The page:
In the last post on Rilaena triangularis, I mentioned that there are only very few species of harvestmen that are adult around this time of year. One of them is Platynunus pinetorum, but this species is not very common in most northern European countries. Today I went looking for it in the forest, and hurray, I found one!
Isn’t it a nice one? It came falling out a tree when I shook the lowest branch, and landed in my white umbrella. Once put on the grass it was very patient letting me take pictures. (Luckily, because my simple camera that only has auto-focus really likes to focus on everything except the thing that I have in mind…)
P. pinetorum originally occured in central Europe, but over the past two decades it has moved northwards. In Belgium it was first recorded in 1992 and in the Netherlands in 1998. Also in Germany, where it already occurred, the species is becoming more and more abundant. Only a few years ago (2010) there was a first sighting in Sheffield in the UK.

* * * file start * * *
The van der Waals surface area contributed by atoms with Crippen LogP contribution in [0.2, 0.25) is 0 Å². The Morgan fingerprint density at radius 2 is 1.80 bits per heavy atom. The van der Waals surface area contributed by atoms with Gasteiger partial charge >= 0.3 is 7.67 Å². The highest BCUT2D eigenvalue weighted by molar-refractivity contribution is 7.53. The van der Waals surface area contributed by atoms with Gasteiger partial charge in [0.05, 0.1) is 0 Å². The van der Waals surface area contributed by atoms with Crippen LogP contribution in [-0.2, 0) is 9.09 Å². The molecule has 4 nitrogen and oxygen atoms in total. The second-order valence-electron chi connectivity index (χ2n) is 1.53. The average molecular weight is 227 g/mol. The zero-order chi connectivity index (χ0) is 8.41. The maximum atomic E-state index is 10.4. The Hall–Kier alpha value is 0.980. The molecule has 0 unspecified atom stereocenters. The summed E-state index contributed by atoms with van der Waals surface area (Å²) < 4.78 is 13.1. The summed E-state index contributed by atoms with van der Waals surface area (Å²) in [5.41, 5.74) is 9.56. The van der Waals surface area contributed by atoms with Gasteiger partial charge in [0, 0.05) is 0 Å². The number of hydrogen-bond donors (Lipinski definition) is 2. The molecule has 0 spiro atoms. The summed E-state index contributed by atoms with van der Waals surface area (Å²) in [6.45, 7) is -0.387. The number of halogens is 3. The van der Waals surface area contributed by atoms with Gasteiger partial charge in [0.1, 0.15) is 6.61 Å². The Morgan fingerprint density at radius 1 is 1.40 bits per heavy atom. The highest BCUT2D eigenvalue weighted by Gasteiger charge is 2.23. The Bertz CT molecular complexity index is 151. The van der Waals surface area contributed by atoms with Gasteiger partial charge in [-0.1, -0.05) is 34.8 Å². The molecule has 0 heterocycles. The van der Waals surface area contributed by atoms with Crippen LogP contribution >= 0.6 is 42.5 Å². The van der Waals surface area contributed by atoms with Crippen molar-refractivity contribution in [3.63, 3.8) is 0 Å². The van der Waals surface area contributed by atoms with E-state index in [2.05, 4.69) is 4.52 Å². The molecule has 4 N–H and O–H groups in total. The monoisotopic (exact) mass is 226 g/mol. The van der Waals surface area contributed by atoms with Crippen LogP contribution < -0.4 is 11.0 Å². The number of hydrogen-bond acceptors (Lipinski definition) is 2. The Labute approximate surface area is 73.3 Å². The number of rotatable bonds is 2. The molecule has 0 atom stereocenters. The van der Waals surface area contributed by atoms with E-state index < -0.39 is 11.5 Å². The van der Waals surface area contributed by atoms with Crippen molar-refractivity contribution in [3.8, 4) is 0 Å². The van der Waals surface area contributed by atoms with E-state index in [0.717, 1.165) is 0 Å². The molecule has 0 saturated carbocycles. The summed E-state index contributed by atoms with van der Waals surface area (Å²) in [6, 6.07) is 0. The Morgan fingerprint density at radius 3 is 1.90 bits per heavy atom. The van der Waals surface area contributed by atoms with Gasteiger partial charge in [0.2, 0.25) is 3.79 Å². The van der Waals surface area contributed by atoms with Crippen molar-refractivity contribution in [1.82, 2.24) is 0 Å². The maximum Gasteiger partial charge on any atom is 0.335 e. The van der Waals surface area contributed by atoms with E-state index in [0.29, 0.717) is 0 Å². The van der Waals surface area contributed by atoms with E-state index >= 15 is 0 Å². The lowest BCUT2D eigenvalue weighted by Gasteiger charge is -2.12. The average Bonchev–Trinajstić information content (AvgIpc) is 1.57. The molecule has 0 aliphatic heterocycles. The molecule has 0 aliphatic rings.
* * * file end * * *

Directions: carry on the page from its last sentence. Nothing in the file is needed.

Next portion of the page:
As already indicated by its name, this species is often found on coniferous trees, such as pine. This is the area where I was today, with nice low pine trees so that it’s easy to shake the branches.
P. pinetorum is a very good-looking harvestman, if I may say so. It is rather large (5-8 mm) and has a very dark colour. The body of a male is completely black, with brown legs, while the female is dark brown with a saddle of black and white (so, the one pictured here is a female). They have a row of white spikes running along the underside of the palps, pointing forward when the palps are drawn in (visible on the first two pictures above). On the picture below a view of it’s cute white belly.